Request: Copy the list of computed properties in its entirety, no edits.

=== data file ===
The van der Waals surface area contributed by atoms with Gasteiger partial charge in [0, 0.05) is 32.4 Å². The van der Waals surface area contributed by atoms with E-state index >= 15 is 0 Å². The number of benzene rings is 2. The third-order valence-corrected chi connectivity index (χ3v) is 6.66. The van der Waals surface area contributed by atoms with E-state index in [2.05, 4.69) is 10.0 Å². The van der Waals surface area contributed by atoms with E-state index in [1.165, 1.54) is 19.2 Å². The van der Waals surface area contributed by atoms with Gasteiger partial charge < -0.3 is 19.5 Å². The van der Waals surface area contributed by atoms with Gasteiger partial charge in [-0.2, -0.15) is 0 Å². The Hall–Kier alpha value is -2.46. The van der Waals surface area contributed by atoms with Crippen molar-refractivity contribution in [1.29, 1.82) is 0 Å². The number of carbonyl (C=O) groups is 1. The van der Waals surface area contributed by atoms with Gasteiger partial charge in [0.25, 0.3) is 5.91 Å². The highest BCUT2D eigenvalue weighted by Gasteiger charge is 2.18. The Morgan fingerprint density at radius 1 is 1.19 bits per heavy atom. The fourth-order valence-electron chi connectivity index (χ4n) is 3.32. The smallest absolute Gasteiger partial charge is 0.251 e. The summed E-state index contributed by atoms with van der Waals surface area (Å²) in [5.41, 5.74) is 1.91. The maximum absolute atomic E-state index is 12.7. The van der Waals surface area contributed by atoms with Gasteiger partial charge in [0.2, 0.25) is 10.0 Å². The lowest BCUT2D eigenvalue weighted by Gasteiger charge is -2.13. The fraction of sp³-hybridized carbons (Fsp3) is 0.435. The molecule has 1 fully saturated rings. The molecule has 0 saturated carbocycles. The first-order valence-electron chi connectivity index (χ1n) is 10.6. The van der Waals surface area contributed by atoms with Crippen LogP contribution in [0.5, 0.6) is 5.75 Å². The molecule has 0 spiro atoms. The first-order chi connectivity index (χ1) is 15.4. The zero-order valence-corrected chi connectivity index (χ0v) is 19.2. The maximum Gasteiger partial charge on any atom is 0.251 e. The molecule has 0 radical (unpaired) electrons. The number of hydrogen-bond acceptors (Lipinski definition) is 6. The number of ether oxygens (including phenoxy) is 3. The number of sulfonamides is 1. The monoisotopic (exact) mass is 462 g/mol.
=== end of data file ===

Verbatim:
The van der Waals surface area contributed by atoms with Gasteiger partial charge in [0, 0.05) is 32.4 Å². The van der Waals surface area contributed by atoms with E-state index >= 15 is 0 Å². The number of benzene rings is 2. The third-order valence-corrected chi connectivity index (χ3v) is 6.66. The van der Waals surface area contributed by atoms with E-state index in [2.05, 4.69) is 10.0 Å². The van der Waals surface area contributed by atoms with E-state index in [1.165, 1.54) is 19.2 Å². The van der Waals surface area contributed by atoms with Gasteiger partial charge < -0.3 is 19.5 Å². The van der Waals surface area contributed by atoms with Gasteiger partial charge in [-0.2, -0.15) is 0 Å². The Hall–Kier alpha value is -2.46. The van der Waals surface area contributed by atoms with Crippen molar-refractivity contribution in [1.29, 1.82) is 0 Å². The number of carbonyl (C=O) groups is 1. The van der Waals surface area contributed by atoms with Gasteiger partial charge in [0.25, 0.3) is 5.91 Å². The highest BCUT2D eigenvalue weighted by Gasteiger charge is 2.18. The Morgan fingerprint density at radius 1 is 1.19 bits per heavy atom. The fourth-order valence-electron chi connectivity index (χ4n) is 3.32. The smallest absolute Gasteiger partial charge is 0.251 e. The summed E-state index contributed by atoms with van der Waals surface area (Å²) in [5.41, 5.74) is 1.91. The maximum absolute atomic E-state index is 12.7. The van der Waals surface area contributed by atoms with Gasteiger partial charge in [0.2, 0.25) is 10.0 Å². The lowest BCUT2D eigenvalue weighted by Gasteiger charge is -2.13. The fraction of sp³-hybridized carbons (Fsp3) is 0.435. The molecule has 1 fully saturated rings. The molecule has 0 saturated carbocycles. The first-order valence-electron chi connectivity index (χ1n) is 10.6. The van der Waals surface area contributed by atoms with Crippen LogP contribution in [0.5, 0.6) is 5.75 Å². The molecule has 0 spiro atoms. The first-order chi connectivity index (χ1) is 15.4. The zero-order valence-corrected chi connectivity index (χ0v) is 19.2. The maximum Gasteiger partial charge on any atom is 0.251 e. The molecule has 0 radical (unpaired) electrons. The number of hydrogen-bond acceptors (Lipinski definition) is 6. The number of ether oxygens (including phenoxy) is 3. The number of sulfonamides is 1. The monoisotopic (exact) mass is 462 g/mol.